Montesquieu

As by the Salic and Ripuarian laws, and in the other laws of the bar­ba­rian peo­ples, penal­ties for cri­mes were pecu­niary ; there was then no public pro­se­cu­tor, as there is among us today, char­ged with pur­suing cri­mes. Indeed eve­ry­thing came down to res­to­ra­tions of dama­ges ; all pur­suit was more or less civil, and every indi­vi­dual could do it. On the other hand, Roman law had popu­lar forms for the pur­suit of cri­mes, which were inconsis­tent with the minis­try of a public pro­se­cu­tor.

The prac­tice of judi­cial com­bats was not less ini­mi­cal to this idea : for who would have wan­ted to be the public pro­se­cu­tor and make him­self the cham­pion of eve­ryone against eve­ryone else ?

In a com­pen­diu­mof for­mu­las which Mr. Muratori has inser­ted into the laws of the Lombards, I find that in the second dynasty there was an attor­ney for the public.1 But if we read the entire com­pen­dium of these for­mu­las, we will see that there was a total dif­fe­rence bet­ween these offi­cers and what today we call the public pro­se­cu­tor, our royal or sei­gnio­rial pro­se­cu­tors. The first were rather agents of the public for poli­ti­cal and domes­tic admi­nis­tra­tion than for civil admi­nis­tra­tion. Indeed, one does not find in these for­mu­las that they were res­pon­si­ble for the pur­suit of cri­mes and for mat­ters concer­ning minors, the chur­ches, or the state of per­sons.

I have said that the esta­blish­ment of a public pro­se­cu­tor was averse to the prac­tice of judi­cial com­bat. I find, howe­ver, in one of these for­mu­las an attor­ney for public pro­se­cu­tion who is at liberty to fight. Mr. Muratori has pla­ced it in the wake of the cons­ti­tu­tion of Henry II, for which it was made.2 It is said in that cons­ti­tu­tion that “if someone kills his father, his bro­ther, his nephew, or ano­ther of his rela­ti­ves, he shall lose their suc­ces­sion, which shall pass to the other rela­ti­ves ; and his own will belong to the public trea­sury.” But it is for the pur­suit of this suc­ces­sion which has devol­ved to the trea­sury that the public attor­ney, who main­tai­ned its rights, was at liberty to fight : this case fell back within the gene­ral rule.

We see in these for­mu­las the public attor­ney acting against3 the man who had cap­tu­red a thief, and had not led him to the count ; against the man4 who had led an insur­rec­tion or assem­bly against the count ; against the man5 who had saved the life of a man whom the count had given him to have killed ; against the attor­ney of the chur­ches6 whom the count had orde­red to bring a thief to him, and who had not obeyed ; against the man7 who had revea­led the king’s secret to forei­gners ; against the man who had pur­sued armed the empe­ror’s envoy8 ; against the man who had scor­ned the empe­ror’s let­ters, and was pur­sued by the empe­ror’s attor­ney, or by the empe­ror him­self9 ; against the man10 who had been unwilling to accept the prince’s money ; in short, this attor­ney was deman­ding the things which the law awar­ded to the trea­sury.11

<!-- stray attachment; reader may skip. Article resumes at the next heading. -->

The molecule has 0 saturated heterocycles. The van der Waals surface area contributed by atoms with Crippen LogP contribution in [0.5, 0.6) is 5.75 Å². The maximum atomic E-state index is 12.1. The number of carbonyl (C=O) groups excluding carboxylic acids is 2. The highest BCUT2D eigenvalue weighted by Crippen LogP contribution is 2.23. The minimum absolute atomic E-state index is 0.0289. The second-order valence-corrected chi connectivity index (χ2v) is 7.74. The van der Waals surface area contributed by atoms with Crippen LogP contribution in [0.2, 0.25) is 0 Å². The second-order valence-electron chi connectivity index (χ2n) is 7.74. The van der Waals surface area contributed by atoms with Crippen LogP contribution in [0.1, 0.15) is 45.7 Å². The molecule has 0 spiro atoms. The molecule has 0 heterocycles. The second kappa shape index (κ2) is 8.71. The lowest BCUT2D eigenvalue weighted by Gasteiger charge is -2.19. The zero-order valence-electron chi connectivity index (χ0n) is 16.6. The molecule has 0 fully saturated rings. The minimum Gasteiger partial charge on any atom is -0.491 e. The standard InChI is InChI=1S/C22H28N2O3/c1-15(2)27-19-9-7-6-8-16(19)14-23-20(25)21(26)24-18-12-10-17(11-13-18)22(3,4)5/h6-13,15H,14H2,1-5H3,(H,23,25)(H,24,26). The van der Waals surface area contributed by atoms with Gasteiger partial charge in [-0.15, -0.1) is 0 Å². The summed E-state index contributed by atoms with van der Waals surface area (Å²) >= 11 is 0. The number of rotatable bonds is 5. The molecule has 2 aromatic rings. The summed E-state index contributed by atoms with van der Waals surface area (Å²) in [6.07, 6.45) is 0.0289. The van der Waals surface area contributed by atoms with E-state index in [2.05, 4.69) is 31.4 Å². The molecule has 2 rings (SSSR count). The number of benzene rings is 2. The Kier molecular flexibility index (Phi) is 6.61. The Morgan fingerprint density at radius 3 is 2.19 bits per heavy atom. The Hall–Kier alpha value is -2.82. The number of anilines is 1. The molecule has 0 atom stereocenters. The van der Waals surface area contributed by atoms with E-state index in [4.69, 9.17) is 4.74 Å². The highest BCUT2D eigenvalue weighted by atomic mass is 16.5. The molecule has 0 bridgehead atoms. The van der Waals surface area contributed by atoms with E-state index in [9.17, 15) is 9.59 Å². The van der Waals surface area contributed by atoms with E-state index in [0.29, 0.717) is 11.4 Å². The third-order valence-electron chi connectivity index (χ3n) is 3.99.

But in the pur­suit of cri­mes, we see no attor­ney for the public, even when duels are in use,12 even when there has been a fire,13 even when the judge is killed on his bench14 ; even when the issue is the state of per­sons,15 liberty, and ser­vi­tude.16

These for­mu­las are made not only for the laws of the Lombards but for the appen­ded capi­tu­la­ries ; there is thus no doubt that on this mat­ter they fur­nish us with the prac­tice of the second dynasty.

The prac­tice of com­bats, which had become more fre­quent in the third dynasty, did not allow the esta­blish­ment of a public pro­se­cu­tor. Thus Boutillier, in his Somme rurale, spea­king of the offi­cers of jus­tice, cites only bai­liffs, peers, and ser­geants.17

I find in the laws of James II king of Majorca18 a crea­tion of the posi­tion of royal pro­se­cu­tor with the func­tions which ours have today.19 Visibly, they came only after the judi­ciary form had chan­ged here.

Advocatus de parte publica.

See that constitution and that formula in the second volume of the historians of Italy, p. 175.

Muratori’s Compendium, p. 104, on law 88 of Charlemagne, book I, tit. 26, §78.

Another formula, ibid., p. 87.

Formula, p. 104.

Ibid., p. 95.

Ibid., p. 88.

Ibid., p. 98.

Ibid., p. 132.

Ibid.

Ibid., p. 137.

Ibid., p. 147.

Ibid.

Formulas, p. 168.

Ibid., p. 134.

Ibid., p. 107.

See also Establishments, book I, ch. i, book II, ch. xi and xiii, and Beaumanoir, ch. i and ch. lxi, p. 308 on the manner in which pursuits were done in those times.

See these laws in the Lives of the saints of the month of June, vol. III, p. 26.

Qui continue nostram sacram curiam sequi teneatur, instituatur qui facta and causas in ipsa curia promoveat atque prosequatur.